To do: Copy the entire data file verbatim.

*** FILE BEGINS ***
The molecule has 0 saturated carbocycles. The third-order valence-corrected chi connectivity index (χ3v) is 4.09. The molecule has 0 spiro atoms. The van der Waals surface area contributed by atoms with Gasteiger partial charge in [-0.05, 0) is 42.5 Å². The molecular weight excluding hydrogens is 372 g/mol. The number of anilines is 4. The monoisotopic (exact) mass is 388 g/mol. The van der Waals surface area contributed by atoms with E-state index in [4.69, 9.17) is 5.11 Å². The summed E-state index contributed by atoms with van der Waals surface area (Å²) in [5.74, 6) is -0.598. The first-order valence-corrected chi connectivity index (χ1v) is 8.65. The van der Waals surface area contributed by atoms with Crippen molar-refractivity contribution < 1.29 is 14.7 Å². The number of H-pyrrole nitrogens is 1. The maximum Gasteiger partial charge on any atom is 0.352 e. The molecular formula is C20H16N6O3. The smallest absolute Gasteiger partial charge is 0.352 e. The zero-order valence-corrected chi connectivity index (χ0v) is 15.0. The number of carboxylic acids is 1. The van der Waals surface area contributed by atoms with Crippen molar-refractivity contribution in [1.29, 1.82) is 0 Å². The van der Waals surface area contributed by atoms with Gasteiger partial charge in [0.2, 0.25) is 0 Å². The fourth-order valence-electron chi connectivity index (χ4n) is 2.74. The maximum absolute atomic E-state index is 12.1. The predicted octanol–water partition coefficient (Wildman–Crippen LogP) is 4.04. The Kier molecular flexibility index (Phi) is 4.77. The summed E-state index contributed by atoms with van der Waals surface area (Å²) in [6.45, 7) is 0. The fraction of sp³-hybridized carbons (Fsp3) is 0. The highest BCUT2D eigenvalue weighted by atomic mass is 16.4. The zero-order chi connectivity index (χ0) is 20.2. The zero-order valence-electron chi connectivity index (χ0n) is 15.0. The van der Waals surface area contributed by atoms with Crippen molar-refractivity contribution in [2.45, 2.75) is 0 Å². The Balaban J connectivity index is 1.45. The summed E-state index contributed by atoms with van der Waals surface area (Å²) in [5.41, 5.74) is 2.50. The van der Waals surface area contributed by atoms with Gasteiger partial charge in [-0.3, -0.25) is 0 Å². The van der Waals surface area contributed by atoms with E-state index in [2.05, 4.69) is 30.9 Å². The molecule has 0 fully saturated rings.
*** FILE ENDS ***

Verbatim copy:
The molecule has 0 saturated carbocycles. The third-order valence-corrected chi connectivity index (χ3v) is 4.09. The molecule has 0 spiro atoms. The van der Waals surface area contributed by atoms with Gasteiger partial charge in [-0.05, 0) is 42.5 Å². The molecular weight excluding hydrogens is 372 g/mol. The number of anilines is 4. The monoisotopic (exact) mass is 388 g/mol. The van der Waals surface area contributed by atoms with E-state index in [4.69, 9.17) is 5.11 Å². The summed E-state index contributed by atoms with van der Waals surface area (Å²) in [5.74, 6) is -0.598. The first-order valence-corrected chi connectivity index (χ1v) is 8.65. The van der Waals surface area contributed by atoms with Crippen molar-refractivity contribution < 1.29 is 14.7 Å². The number of H-pyrrole nitrogens is 1. The maximum Gasteiger partial charge on any atom is 0.352 e. The molecular formula is C20H16N6O3. The smallest absolute Gasteiger partial charge is 0.352 e. The zero-order valence-corrected chi connectivity index (χ0v) is 15.0. The number of carboxylic acids is 1. The van der Waals surface area contributed by atoms with Crippen molar-refractivity contribution in [1.29, 1.82) is 0 Å². The van der Waals surface area contributed by atoms with Gasteiger partial charge in [0.2, 0.25) is 0 Å². The fourth-order valence-electron chi connectivity index (χ4n) is 2.74. The maximum absolute atomic E-state index is 12.1. The predicted octanol–water partition coefficient (Wildman–Crippen LogP) is 4.04. The Kier molecular flexibility index (Phi) is 4.77. The summed E-state index contributed by atoms with van der Waals surface area (Å²) in [6.45, 7) is 0. The fraction of sp³-hybridized carbons (Fsp3) is 0. The highest BCUT2D eigenvalue weighted by atomic mass is 16.4. The zero-order chi connectivity index (χ0) is 20.2. The zero-order valence-electron chi connectivity index (χ0n) is 15.0. The van der Waals surface area contributed by atoms with Crippen molar-refractivity contribution in [2.45, 2.75) is 0 Å². The Balaban J connectivity index is 1.45. The summed E-state index contributed by atoms with van der Waals surface area (Å²) in [5.41, 5.74) is 2.50. The van der Waals surface area contributed by atoms with Gasteiger partial charge in [-0.3, -0.25) is 0 Å². The van der Waals surface area contributed by atoms with E-state index in [2.05, 4.69) is 30.9 Å². The molecule has 0 fully saturated rings.